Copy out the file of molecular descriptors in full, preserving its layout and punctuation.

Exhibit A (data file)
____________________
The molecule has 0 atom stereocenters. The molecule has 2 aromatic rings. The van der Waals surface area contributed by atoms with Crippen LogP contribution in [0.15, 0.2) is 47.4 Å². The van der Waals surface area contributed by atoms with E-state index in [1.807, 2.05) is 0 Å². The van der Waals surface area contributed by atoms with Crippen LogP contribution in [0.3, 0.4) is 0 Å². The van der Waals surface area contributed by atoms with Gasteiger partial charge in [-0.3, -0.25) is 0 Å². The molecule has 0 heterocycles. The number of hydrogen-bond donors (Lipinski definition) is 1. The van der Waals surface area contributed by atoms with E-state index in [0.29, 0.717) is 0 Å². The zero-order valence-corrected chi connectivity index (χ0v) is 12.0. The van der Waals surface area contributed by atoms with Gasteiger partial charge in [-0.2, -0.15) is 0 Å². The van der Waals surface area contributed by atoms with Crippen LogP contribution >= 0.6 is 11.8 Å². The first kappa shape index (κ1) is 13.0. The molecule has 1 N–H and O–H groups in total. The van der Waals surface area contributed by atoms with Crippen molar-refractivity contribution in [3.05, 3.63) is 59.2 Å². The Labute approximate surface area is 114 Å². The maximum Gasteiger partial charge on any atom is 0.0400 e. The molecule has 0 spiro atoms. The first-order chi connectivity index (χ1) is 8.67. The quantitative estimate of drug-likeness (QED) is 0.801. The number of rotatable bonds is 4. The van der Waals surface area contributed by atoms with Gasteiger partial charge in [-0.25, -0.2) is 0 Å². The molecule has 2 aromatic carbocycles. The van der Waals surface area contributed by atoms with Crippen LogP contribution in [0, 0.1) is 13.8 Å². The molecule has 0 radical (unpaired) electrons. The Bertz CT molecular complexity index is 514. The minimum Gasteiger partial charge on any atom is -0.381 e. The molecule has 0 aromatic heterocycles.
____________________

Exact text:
The molecule has 0 atom stereocenters. The molecule has 2 aromatic rings. The van der Waals surface area contributed by atoms with Crippen LogP contribution in [0.15, 0.2) is 47.4 Å². The van der Waals surface area contributed by atoms with E-state index in [1.807, 2.05) is 0 Å². The van der Waals surface area contributed by atoms with Crippen LogP contribution in [0.3, 0.4) is 0 Å². The van der Waals surface area contributed by atoms with Gasteiger partial charge in [-0.3, -0.25) is 0 Å². The molecule has 0 heterocycles. The number of hydrogen-bond donors (Lipinski definition) is 1. The van der Waals surface area contributed by atoms with E-state index in [0.29, 0.717) is 0 Å². The zero-order valence-corrected chi connectivity index (χ0v) is 12.0. The van der Waals surface area contributed by atoms with Gasteiger partial charge in [-0.2, -0.15) is 0 Å². The van der Waals surface area contributed by atoms with Crippen LogP contribution >= 0.6 is 11.8 Å². The first kappa shape index (κ1) is 13.0. The molecule has 1 N–H and O–H groups in total. The van der Waals surface area contributed by atoms with Crippen molar-refractivity contribution in [3.05, 3.63) is 59.2 Å². The Labute approximate surface area is 114 Å². The maximum Gasteiger partial charge on any atom is 0.0400 e. The molecule has 0 spiro atoms. The first-order chi connectivity index (χ1) is 8.67. The quantitative estimate of drug-likeness (QED) is 0.801. The number of rotatable bonds is 4. The van der Waals surface area contributed by atoms with Gasteiger partial charge in [-0.25, -0.2) is 0 Å². The molecule has 2 aromatic carbocycles. The van der Waals surface area contributed by atoms with Crippen LogP contribution in [0, 0.1) is 13.8 Å². The molecule has 0 radical (unpaired) electrons. The Bertz CT molecular complexity index is 514. The minimum Gasteiger partial charge on any atom is -0.381 e. The molecule has 0 aromatic heterocycles.